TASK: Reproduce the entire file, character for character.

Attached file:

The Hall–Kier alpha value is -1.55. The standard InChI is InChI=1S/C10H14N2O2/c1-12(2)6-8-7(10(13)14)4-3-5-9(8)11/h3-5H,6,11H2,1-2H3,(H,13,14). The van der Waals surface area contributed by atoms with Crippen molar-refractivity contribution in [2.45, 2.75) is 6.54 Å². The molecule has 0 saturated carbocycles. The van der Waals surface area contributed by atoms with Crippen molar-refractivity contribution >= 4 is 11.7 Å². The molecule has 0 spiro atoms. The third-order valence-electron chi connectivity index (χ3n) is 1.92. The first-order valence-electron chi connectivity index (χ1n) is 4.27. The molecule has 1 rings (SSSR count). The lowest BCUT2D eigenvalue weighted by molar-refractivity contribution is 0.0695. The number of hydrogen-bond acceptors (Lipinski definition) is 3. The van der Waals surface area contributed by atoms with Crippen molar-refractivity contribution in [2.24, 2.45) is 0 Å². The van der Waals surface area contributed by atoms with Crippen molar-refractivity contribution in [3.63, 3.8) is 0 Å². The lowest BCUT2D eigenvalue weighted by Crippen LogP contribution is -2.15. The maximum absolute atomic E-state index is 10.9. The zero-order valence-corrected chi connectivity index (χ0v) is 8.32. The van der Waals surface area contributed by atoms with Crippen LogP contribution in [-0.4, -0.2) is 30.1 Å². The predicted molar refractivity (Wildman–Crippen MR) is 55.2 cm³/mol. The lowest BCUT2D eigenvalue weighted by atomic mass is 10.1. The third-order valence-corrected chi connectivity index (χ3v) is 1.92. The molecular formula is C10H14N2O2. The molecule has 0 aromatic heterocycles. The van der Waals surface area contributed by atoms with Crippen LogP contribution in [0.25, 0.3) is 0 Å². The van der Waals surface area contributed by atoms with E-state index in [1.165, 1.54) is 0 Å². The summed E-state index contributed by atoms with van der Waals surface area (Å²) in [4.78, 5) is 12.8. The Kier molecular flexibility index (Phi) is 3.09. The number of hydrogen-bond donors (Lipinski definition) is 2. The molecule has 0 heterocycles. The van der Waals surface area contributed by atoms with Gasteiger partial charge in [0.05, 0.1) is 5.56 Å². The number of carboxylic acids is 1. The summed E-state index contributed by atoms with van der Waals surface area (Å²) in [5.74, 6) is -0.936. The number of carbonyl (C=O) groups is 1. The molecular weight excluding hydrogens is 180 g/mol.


The Hall–Kier alpha value is -1.55. The standard InChI is InChI=1S/C10H14N2O2/c1-12(2)6-8-7(10(13)14)4-3-5-9(8)11/h3-5H,6,11H2,1-2H3,(H,13,14). The van der Waals surface area contributed by atoms with Crippen molar-refractivity contribution in [2.45, 2.75) is 6.54 Å². The molecule has 0 saturated carbocycles. The van der Waals surface area contributed by atoms with Crippen molar-refractivity contribution >= 4 is 11.7 Å². The molecule has 0 spiro atoms. The third-order valence-electron chi connectivity index (χ3n) is 1.92. The first-order valence-electron chi connectivity index (χ1n) is 4.27. The molecule has 1 rings (SSSR count). The lowest BCUT2D eigenvalue weighted by molar-refractivity contribution is 0.0695. The number of hydrogen-bond acceptors (Lipinski definition) is 3. The van der Waals surface area contributed by atoms with Crippen molar-refractivity contribution in [2.24, 2.45) is 0 Å². The van der Waals surface area contributed by atoms with Crippen molar-refractivity contribution in [3.63, 3.8) is 0 Å². The lowest BCUT2D eigenvalue weighted by Crippen LogP contribution is -2.15. The maximum absolute atomic E-state index is 10.9. The zero-order valence-corrected chi connectivity index (χ0v) is 8.32. The van der Waals surface area contributed by atoms with Crippen LogP contribution in [-0.4, -0.2) is 30.1 Å². The predicted molar refractivity (Wildman–Crippen MR) is 55.2 cm³/mol. The lowest BCUT2D eigenvalue weighted by atomic mass is 10.1. The third-order valence-corrected chi connectivity index (χ3v) is 1.92. The molecular formula is C10H14N2O2. The molecule has 0 aromatic heterocycles. The van der Waals surface area contributed by atoms with Crippen LogP contribution in [0.25, 0.3) is 0 Å². The van der Waals surface area contributed by atoms with E-state index in [1.165, 1.54) is 0 Å². The summed E-state index contributed by atoms with van der Waals surface area (Å²) in [4.78, 5) is 12.8. The Kier molecular flexibility index (Phi) is 3.09. The number of hydrogen-bond donors (Lipinski definition) is 2. The molecule has 0 heterocycles. The van der Waals surface area contributed by atoms with Gasteiger partial charge in [0.05, 0.1) is 5.56 Å². The number of carboxylic acids is 1. The summed E-state index contributed by atoms with van der Waals surface area (Å²) in [5.74, 6) is -0.936. The number of carbonyl (C=O) groups is 1. The molecular weight excluding hydrogens is 180 g/mol.